The Phantom is basically the worst, and Butler’s performance of the Phantom is … something, to say the least. Butler speaks only 14 of his lines, sings the rest and does some truly formidable vocal somersaults to disguise his natural Scottish accent — alternately pitching his voice higher, speaking in a mealy-mouthed whisper, or straight-up growling. The latter is the most effective, since his Phantom could charitably be described as animalistic.

It’s that quality on which the entire attraction between Christine and the Phantom rests, and the only aspect of it Butler believably pulls off. His attempt at tenderness in “Music of the Night” is embarrassing in an endearing “aww, you tried” kind of way, but his magnetic and entirely too on-the-nose sexual draw in “The Point of No Return”? Hoo, mama. That Phantom can get it.

Except no! No, he can’t! Once again I’ve tricked myself into believing the music over the actor behind the performance (and, to quote Movies in 15 Minutes, the Phantom’s fairly moderate Sunburn of Doom). The thing about Gerard Butler’s Phantom is that his alpha-male sexuality is all an act, a mask even more flimsy than the one that covers half his face. Beneath the surface, he’s just a lonely man who never learned how to be human — which is not an excuse, especially in this day and age. Unfortunately, this musical goes out of its way to excuse the Phantom’s behavior.

I wish I could say this wasn’t typical. Movies and musicals and literature are full of men like the Phantom, men we’re supposed to sympathize with even as they do terrible things to women. It’s a symptom of a larger societal problem, which only now seems to be something we talk about. At best, it’s a 14-year-old’s obsession that she never quite grows out of; at worst, it trains women to accept and humanize abusive men because all they need is one girl who truly understands them. One girl who can see past the mask. One girl who can withstand the abuse so the abuser will feel better about himself.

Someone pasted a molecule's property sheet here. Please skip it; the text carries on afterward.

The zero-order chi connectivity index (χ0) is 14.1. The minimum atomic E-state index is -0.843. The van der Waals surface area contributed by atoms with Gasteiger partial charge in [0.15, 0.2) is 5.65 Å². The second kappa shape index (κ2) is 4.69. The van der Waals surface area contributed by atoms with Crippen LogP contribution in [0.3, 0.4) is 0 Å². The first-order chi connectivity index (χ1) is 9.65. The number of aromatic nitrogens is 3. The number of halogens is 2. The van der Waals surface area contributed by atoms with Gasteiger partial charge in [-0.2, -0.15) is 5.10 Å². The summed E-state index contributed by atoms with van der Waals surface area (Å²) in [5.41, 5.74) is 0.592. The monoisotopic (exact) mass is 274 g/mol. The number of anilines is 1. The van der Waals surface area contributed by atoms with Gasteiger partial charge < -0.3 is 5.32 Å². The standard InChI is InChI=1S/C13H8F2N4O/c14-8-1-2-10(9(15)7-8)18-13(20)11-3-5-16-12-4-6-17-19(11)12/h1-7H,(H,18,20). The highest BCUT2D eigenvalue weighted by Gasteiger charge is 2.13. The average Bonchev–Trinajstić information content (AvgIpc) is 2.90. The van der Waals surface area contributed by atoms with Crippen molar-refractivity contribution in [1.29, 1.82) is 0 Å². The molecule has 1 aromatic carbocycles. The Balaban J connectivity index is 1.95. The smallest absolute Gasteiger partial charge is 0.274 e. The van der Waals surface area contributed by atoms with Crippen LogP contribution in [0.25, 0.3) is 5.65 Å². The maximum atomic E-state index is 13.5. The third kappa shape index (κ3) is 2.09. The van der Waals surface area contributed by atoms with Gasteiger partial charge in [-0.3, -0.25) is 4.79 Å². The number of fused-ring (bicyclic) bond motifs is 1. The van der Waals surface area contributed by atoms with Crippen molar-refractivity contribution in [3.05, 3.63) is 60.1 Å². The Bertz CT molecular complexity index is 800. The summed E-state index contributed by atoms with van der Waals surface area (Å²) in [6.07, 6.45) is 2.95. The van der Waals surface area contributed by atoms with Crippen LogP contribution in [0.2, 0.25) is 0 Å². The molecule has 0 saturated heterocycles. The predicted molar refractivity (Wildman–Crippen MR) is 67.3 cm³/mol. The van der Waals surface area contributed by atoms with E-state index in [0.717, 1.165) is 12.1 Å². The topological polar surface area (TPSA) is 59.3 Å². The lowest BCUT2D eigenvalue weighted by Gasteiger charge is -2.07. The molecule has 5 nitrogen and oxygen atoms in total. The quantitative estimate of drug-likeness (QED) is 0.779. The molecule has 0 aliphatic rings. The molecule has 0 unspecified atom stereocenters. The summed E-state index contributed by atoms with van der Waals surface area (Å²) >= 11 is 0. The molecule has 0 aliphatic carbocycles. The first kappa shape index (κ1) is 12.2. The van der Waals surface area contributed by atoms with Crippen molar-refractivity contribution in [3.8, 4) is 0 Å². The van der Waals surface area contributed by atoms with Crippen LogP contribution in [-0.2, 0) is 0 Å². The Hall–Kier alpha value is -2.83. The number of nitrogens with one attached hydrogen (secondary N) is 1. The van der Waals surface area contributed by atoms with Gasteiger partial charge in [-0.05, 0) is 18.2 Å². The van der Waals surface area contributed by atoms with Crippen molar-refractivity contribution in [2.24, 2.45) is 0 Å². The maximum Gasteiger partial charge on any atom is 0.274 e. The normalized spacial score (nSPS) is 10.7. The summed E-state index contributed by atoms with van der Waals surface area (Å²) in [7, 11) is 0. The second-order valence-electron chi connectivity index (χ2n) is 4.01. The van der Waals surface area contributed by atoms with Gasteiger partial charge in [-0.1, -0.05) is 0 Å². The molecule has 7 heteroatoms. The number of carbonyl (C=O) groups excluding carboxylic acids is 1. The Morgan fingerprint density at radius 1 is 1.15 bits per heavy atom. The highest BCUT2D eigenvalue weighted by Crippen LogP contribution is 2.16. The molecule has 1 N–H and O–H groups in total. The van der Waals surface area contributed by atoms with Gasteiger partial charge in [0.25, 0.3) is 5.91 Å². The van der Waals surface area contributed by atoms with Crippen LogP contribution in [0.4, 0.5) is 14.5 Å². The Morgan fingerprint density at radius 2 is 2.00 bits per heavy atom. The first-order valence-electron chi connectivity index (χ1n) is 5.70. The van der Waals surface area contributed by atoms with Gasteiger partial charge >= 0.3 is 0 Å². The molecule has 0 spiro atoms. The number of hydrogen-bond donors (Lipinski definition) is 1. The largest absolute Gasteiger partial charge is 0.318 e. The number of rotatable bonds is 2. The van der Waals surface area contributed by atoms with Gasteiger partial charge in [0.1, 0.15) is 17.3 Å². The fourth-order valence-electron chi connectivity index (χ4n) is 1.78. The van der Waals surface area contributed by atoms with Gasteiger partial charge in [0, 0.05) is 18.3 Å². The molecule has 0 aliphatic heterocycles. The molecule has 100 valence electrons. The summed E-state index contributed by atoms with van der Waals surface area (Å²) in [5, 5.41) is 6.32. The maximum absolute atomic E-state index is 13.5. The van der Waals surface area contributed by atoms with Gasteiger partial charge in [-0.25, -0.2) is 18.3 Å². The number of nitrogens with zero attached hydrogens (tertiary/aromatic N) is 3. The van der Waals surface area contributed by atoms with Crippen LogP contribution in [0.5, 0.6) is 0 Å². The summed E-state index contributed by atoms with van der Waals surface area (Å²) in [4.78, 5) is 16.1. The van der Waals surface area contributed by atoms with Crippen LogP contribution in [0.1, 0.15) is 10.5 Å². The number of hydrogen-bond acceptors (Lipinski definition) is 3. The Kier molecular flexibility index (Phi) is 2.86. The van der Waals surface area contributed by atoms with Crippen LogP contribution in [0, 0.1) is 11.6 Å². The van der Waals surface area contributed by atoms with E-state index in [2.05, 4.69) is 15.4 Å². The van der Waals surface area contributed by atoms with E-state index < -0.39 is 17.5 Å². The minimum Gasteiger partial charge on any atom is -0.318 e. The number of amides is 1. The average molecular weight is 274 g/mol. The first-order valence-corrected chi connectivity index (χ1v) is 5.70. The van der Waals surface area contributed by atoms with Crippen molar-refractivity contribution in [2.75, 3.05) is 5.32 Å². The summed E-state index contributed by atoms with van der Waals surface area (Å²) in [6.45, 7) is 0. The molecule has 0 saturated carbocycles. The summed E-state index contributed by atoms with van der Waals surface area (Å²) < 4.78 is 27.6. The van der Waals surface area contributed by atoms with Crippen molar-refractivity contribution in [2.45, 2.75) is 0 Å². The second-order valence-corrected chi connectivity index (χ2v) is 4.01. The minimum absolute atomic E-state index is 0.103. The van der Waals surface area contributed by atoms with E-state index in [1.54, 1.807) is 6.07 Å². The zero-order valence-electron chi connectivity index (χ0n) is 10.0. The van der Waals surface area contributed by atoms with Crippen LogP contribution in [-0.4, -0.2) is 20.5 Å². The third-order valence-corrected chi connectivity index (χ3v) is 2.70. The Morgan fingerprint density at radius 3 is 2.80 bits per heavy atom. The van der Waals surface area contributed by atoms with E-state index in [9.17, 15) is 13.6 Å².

The best I can say about Gerard Butler’s performance in The Phantom of the Opera, and why I will continue to baffle my husband and my peers as I defend this movie for the rest of my life, is that he pulls off the sinister truth underneath an extremely simplistic and superficial role. I don’t like what it says about me that I was deeply, deeply obsessed with this movie when I was a teenager, or that I continue to look at it as a guilty pleasure. And I certainly don’t like that I can’t listen to any other recording of Phantom without thinking it’s the wrong one and wishing I was listening to Butler struggle through notes he can’t hit instead.

This is my Phantom, for better or for worse.

Well. Definitely worse.

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The Butler Did It continues every Monday and Thursday through April. Please check back for future installments.




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Aly Caviness is lifelong film obsessive, co-founder of Midwest Film Journal, and member of the Indiana Film Journalists Association. Through Lynch, her grandmother taught her how to spot “The Girl,” and through Frankenstein, her grandfather taught her how to love in spite of fear. She blames Jack Sparrow for her MA in colonial Atlantic history, Guy Pearce for her marriage, and Star Wars for her son.